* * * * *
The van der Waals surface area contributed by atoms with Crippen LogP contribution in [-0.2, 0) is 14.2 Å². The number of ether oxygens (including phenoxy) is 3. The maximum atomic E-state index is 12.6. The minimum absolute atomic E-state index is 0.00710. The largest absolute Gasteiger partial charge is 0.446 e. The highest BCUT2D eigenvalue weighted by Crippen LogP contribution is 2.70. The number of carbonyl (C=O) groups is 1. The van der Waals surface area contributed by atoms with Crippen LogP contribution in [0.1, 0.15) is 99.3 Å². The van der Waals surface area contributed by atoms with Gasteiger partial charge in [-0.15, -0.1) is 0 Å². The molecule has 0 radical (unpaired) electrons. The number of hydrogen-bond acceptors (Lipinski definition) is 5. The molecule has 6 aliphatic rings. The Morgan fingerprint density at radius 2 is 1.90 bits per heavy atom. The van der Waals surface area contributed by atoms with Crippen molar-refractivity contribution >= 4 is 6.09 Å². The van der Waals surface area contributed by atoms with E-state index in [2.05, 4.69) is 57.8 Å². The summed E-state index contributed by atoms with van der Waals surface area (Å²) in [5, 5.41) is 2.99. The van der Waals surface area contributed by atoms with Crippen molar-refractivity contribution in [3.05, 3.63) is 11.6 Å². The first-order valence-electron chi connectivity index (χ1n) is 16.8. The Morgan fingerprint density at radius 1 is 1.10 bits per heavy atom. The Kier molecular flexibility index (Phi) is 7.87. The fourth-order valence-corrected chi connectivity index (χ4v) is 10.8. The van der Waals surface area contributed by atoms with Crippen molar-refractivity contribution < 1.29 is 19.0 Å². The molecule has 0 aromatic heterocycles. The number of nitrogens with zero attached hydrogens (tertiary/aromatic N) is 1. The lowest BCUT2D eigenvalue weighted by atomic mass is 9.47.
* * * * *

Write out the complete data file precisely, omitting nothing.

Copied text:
The van der Waals surface area contributed by atoms with Crippen LogP contribution in [-0.2, 0) is 14.2 Å². The number of ether oxygens (including phenoxy) is 3. The maximum atomic E-state index is 12.6. The minimum absolute atomic E-state index is 0.00710. The largest absolute Gasteiger partial charge is 0.446 e. The highest BCUT2D eigenvalue weighted by Crippen LogP contribution is 2.70. The number of carbonyl (C=O) groups is 1. The van der Waals surface area contributed by atoms with Crippen LogP contribution in [0.1, 0.15) is 99.3 Å². The van der Waals surface area contributed by atoms with Gasteiger partial charge in [-0.15, -0.1) is 0 Å². The molecule has 0 radical (unpaired) electrons. The number of hydrogen-bond acceptors (Lipinski definition) is 5. The molecule has 6 aliphatic rings. The Morgan fingerprint density at radius 2 is 1.90 bits per heavy atom. The van der Waals surface area contributed by atoms with Crippen molar-refractivity contribution >= 4 is 6.09 Å². The van der Waals surface area contributed by atoms with E-state index in [2.05, 4.69) is 57.8 Å². The summed E-state index contributed by atoms with van der Waals surface area (Å²) in [5, 5.41) is 2.99. The van der Waals surface area contributed by atoms with Crippen molar-refractivity contribution in [3.05, 3.63) is 11.6 Å². The first-order valence-electron chi connectivity index (χ1n) is 16.8. The Morgan fingerprint density at radius 1 is 1.10 bits per heavy atom. The Kier molecular flexibility index (Phi) is 7.87. The fourth-order valence-corrected chi connectivity index (χ4v) is 10.8. The van der Waals surface area contributed by atoms with Crippen molar-refractivity contribution < 1.29 is 19.0 Å². The molecule has 0 aromatic heterocycles. The number of nitrogens with zero attached hydrogens (tertiary/aromatic N) is 1. The lowest BCUT2D eigenvalue weighted by atomic mass is 9.47.